Next, she wants to design a shirt with the phrase “hiraeth,” a Welsh word that loosely translates to “homesickness for a place you will never be able to return to and that was never yours.”
“That’s how many of us feel. The U.S. is a place we’ll never be able to return to,” she said.
“Deportados Brand has acted as therapy for me,” Lopez said. “I hope that Deportados Brand continues to be a form of expression for how we feel.”
Diego Miguel María
After being deported to Mexico in July 2016, Diego Miguel María felt hopeless. He had left behind his son, now 5 years old, and didn’t have much motivation to move forward in front of such a disheartening situation. Since working with Deportados Brand, that has changed.
“For the time that I am here in Mexico, I want to do good work,” said María, 36, who was detained after passing through a routine traffic checkpoint in Georgia while returning from breakfast with his son. María was taken into custody for driving without a license.
That was the last time he saw his son, whom he had temporary custody of at the time. María was then sent to a detention center in Atlanta where he stayed for four months before being deported to Mexico.
Without a high school diploma and after having spent his whole adult life in the U.S. — from ages 18 to 35 — María couldn’t find a job that paid him a decent wage.
“I was looking for any work, but then I lost hope,” he said. “I felt that I would be enslaved, not able to do anything and earning a miserable wage.
“The jobs here are really poorly paid, and besides that, I haven’t finished school. That makes my situation even more complicated, so I prefer to be here,” he said at the Deportados Brand workshop. In Mexico, the minimum wage is 80 pesos (about $4.39 USD) a day, or about $130 USD a month for 30 days of work.
“We don’t earn that much money either,” he said. “But I think we are doing something good and helping people.”
A workplace accident left Hernandez disabled in 2014 and he now suffers from chronic back problems and walks with the support of a cane. As a deportee, his disability added another level of difficulty in finding work.
“Here all of the doors have been shut for me. The government says that they are going to help us and you see them waiting for us with open arms, but they are not really helping us,” Hernandez said. “It’s all pure promises. Everything remains as a promise.”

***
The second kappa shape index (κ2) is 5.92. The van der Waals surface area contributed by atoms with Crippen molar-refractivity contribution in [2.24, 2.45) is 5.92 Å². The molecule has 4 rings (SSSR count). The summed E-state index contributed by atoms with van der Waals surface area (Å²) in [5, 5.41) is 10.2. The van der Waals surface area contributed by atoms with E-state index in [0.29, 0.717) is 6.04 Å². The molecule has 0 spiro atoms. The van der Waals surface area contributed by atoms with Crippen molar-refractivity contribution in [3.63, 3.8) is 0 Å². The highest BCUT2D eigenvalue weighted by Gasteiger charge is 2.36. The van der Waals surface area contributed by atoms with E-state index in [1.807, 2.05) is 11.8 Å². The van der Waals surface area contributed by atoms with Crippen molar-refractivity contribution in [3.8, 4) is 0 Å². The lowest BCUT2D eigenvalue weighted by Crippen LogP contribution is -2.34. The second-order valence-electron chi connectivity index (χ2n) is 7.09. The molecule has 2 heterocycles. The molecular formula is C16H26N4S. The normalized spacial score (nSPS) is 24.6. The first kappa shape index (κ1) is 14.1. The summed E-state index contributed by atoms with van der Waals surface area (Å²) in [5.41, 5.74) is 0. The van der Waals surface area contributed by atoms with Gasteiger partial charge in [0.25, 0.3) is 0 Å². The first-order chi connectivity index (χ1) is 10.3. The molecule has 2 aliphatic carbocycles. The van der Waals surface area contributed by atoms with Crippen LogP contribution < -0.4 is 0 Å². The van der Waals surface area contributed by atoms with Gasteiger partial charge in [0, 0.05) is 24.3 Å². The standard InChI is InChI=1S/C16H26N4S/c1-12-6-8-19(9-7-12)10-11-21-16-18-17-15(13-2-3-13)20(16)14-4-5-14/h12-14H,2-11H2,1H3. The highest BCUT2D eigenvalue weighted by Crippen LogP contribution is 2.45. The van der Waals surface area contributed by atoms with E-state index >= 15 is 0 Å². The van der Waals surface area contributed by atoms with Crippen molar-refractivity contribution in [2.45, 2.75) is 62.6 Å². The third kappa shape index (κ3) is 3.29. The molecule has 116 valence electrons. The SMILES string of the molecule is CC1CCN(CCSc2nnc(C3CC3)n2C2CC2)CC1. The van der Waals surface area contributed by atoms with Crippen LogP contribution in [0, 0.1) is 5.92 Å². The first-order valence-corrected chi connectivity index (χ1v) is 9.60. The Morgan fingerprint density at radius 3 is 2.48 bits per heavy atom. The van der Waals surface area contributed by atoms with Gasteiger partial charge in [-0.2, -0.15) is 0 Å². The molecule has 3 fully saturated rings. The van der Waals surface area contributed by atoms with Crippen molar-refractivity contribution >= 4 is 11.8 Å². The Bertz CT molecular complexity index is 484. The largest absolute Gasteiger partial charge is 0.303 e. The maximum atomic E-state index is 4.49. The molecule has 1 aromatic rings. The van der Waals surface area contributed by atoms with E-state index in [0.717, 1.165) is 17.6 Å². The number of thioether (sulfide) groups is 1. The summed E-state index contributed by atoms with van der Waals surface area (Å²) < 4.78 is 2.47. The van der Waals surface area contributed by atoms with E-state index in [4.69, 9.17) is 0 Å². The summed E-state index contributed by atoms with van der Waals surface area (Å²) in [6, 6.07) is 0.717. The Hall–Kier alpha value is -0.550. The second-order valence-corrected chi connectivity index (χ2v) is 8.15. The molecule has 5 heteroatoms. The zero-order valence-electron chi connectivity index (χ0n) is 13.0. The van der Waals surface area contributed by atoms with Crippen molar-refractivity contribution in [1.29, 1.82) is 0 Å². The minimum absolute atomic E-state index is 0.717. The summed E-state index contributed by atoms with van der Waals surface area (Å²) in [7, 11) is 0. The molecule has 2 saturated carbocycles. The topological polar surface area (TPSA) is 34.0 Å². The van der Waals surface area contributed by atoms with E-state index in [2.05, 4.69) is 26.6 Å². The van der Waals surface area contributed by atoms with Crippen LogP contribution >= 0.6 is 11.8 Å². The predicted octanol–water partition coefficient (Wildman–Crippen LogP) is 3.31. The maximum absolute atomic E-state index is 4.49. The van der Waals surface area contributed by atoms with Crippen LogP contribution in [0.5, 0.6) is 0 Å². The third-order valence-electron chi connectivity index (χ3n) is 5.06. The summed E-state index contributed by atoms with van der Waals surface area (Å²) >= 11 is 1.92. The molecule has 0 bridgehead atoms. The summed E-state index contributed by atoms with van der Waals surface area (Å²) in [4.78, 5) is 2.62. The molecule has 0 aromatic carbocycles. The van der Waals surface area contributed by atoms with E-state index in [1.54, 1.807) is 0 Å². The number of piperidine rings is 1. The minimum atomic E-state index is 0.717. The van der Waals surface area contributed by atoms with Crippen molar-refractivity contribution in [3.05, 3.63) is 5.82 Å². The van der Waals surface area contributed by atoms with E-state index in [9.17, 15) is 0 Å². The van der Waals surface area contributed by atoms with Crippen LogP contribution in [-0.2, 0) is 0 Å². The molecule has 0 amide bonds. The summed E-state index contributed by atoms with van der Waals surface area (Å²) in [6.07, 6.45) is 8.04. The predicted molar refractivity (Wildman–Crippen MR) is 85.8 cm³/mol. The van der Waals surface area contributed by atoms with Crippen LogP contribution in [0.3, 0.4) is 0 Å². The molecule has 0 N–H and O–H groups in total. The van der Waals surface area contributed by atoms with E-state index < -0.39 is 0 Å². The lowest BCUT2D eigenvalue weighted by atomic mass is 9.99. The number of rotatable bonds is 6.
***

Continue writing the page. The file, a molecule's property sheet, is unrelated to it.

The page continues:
Hernandez, who is 47, lived in Wisconsin for 15 years before returning to Mexico after his accident. He decided to file a lawsuit against the metal treatment company where he worked, but they retaliated by then pointing the finger at Hernandez and filing a countersuit. At the advice of a lawyer, whom Hernandez now believes offered poor counsel, Hernandez voluntarily returned to Mexico to avoid legal action against him. But he couldn’t find any work until Deportados Brand came along.
“Deportados Brand doesn’t deny me work because I’m disabled. They have welcomed me,” he said. “Here, when you are disabled, you are marked.
“To me, the project Deportados Brand means a lot because through it I’ve found support and understanding for my health problem,” he said. “It’s helped me be able to work, because in this country it’s difficult to find work as a disabled person.”
The most important message of Deportados Brand to date for Hernandez has been their #SupportDACA design, which reminds him of his two daughters in the U.S. who have benefited from the program.
After working towards financially stability for 17 years in Washington state, Lavariega found himself back in Mexico after being deported in October 2016, in an even worse situation than when he left.
“I left my daughters, all my things, my car, everything,” he said.
At the time, Lavariega was trying to open his own business after working in agriculture, restaurants, and construction for 17 years. He believes that as he filled out the paperwork for his business, ICE became aware of his presence in the country as an undocumented immigrant. (They would have his information since he had been deported in 2001 and returned to the U.S. shortly afterwards.)
Upon his return to Mexico, Lavariega, who is now 43, signed up to find work through a government program. But he struggled to find a placement without a record of his GED from the United States.
He considered moving to Cancún to work in the tourism industry, where wages are higher and he has an advantage since he speaks English. But ultimately, Deportados Brand gave him the opportunity to stay in Mexico City, and to be closer to his family.
“Deportados Brand is a better option for work because it is self-employment. What we are doing is for us. It’s not for someone else,” said Lavariega, whose favorite shirt design shows the middle finger with the words “Fuck Trump.”
For Lavariega and his fellow founders, Deportados Brand presents the opportunity for a new life in Mexico, even if it’s not the life they had originally planned.
“We have to keep following the path and we can’t get slowed down,” said Lavariega. “Now is the moment to show that if we could achieve the American dream, we can also achieve our dreams in our own country.”